There is good there, and the good things are the things we should do anyway, irrespective of climate change.   But going beyond personal choices, everything else is problematic even if the theory is correct.   And if the theory is wrong, then everything else is horribly flawed. Governments will tax – inefficient, and a displacement of resources that can help people.   Governments will regulate and restrict production, will deviate resources to unnecessary and expensive areas, and will be an overall drag on growth and incomes.   But far worse will be the continuation and escalation of social engineering:   (a) abortion on demand will continue, be promoted as a good, and will escalate in the areas of the world where it has yet to gain a foothold; (b) people will be encouraged to outright “fear” having children, further encouraging use of contraception,  (c) personal property rights and use of property will continue to be diminished and attacked, and (d) marriage will continue to devolve into an institution of self-happiness rather than as an institution of rearing the next generation.

Now, the Pope doesn’t want fewer children via an increase in abortion and contraception.   And he would condemn that approach.   But the secular world doesn’t care what the Pope thinks, except when he thinks something they can use to advance their agenda.   While it should not be the case that the Pope should never speak pastorally or on social justice issues due to the risk of progressives selectively choosing the words of his they want to use for their purposes, neither should the Pope dismiss or ignore the fact that this reality exists.   He should understand the consequences of his instruction, and at the very least make it clear that when he speaks of these things, he condemns absolutely a number of the human “solutions” or agendas around this issue.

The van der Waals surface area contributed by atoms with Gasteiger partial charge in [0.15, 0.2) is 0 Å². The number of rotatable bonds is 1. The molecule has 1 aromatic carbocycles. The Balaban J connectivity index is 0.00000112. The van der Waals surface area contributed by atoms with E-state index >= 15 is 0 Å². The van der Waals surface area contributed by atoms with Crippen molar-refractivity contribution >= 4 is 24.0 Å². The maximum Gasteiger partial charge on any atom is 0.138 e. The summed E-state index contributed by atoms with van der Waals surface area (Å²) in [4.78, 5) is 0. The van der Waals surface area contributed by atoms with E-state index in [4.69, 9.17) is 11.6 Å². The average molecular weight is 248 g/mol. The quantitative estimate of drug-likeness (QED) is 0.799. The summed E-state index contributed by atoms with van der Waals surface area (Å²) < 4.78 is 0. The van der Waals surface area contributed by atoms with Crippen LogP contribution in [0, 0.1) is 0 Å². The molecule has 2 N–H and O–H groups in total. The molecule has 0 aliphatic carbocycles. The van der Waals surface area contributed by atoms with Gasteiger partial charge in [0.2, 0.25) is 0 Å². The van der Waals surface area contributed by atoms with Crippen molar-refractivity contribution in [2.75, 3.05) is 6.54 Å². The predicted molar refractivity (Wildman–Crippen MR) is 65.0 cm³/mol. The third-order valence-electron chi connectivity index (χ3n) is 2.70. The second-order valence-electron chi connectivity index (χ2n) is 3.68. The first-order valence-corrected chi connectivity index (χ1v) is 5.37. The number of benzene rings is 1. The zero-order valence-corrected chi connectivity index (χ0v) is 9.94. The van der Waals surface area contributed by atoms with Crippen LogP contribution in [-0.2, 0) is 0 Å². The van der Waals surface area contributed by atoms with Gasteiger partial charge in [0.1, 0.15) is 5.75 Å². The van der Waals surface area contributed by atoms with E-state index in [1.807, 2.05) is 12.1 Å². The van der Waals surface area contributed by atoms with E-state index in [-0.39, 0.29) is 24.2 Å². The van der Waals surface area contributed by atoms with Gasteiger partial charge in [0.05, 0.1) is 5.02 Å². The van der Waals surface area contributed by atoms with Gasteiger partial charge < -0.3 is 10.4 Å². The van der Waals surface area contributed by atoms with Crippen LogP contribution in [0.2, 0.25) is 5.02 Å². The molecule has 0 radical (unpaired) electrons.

He should, in my opinion, also not speak so absolutely about the truth of climate change as a result of human activity, but instead focus more generally on environmental stewardship and our moral responsibility.

Male and Female He Created Them